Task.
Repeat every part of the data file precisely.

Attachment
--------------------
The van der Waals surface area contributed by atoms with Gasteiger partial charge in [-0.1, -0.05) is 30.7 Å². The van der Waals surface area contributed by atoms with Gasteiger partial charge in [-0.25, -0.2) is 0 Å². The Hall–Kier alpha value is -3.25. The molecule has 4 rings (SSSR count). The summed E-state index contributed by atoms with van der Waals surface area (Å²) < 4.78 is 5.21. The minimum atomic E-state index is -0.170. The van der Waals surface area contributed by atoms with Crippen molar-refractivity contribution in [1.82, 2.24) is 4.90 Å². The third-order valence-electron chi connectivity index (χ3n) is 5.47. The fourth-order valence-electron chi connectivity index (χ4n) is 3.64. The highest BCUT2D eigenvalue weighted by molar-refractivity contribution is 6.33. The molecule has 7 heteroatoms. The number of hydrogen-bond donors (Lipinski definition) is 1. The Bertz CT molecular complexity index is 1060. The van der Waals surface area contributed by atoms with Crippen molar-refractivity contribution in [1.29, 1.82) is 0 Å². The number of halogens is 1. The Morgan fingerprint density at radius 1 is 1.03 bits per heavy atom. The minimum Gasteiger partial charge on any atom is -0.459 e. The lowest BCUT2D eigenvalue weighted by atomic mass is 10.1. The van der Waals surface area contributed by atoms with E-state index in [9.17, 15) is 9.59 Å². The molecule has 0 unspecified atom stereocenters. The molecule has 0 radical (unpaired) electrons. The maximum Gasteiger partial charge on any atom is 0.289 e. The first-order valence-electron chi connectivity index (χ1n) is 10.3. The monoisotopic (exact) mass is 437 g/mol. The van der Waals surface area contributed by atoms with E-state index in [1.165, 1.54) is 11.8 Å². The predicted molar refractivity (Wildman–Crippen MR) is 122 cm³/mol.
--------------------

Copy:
The van der Waals surface area contributed by atoms with Gasteiger partial charge in [-0.1, -0.05) is 30.7 Å². The van der Waals surface area contributed by atoms with Gasteiger partial charge in [-0.25, -0.2) is 0 Å². The Hall–Kier alpha value is -3.25. The molecule has 4 rings (SSSR count). The summed E-state index contributed by atoms with van der Waals surface area (Å²) < 4.78 is 5.21. The minimum atomic E-state index is -0.170. The van der Waals surface area contributed by atoms with Crippen molar-refractivity contribution in [1.82, 2.24) is 4.90 Å². The third-order valence-electron chi connectivity index (χ3n) is 5.47. The fourth-order valence-electron chi connectivity index (χ4n) is 3.64. The highest BCUT2D eigenvalue weighted by molar-refractivity contribution is 6.33. The molecule has 7 heteroatoms. The number of hydrogen-bond donors (Lipinski definition) is 1. The Bertz CT molecular complexity index is 1060. The van der Waals surface area contributed by atoms with Crippen molar-refractivity contribution in [1.29, 1.82) is 0 Å². The number of halogens is 1. The Morgan fingerprint density at radius 1 is 1.03 bits per heavy atom. The minimum Gasteiger partial charge on any atom is -0.459 e. The lowest BCUT2D eigenvalue weighted by atomic mass is 10.1. The van der Waals surface area contributed by atoms with E-state index in [9.17, 15) is 9.59 Å². The molecule has 0 unspecified atom stereocenters. The molecule has 0 radical (unpaired) electrons. The maximum Gasteiger partial charge on any atom is 0.289 e. The first-order valence-electron chi connectivity index (χ1n) is 10.3. The monoisotopic (exact) mass is 437 g/mol. The van der Waals surface area contributed by atoms with E-state index in [1.165, 1.54) is 11.8 Å². The predicted molar refractivity (Wildman–Crippen MR) is 122 cm³/mol.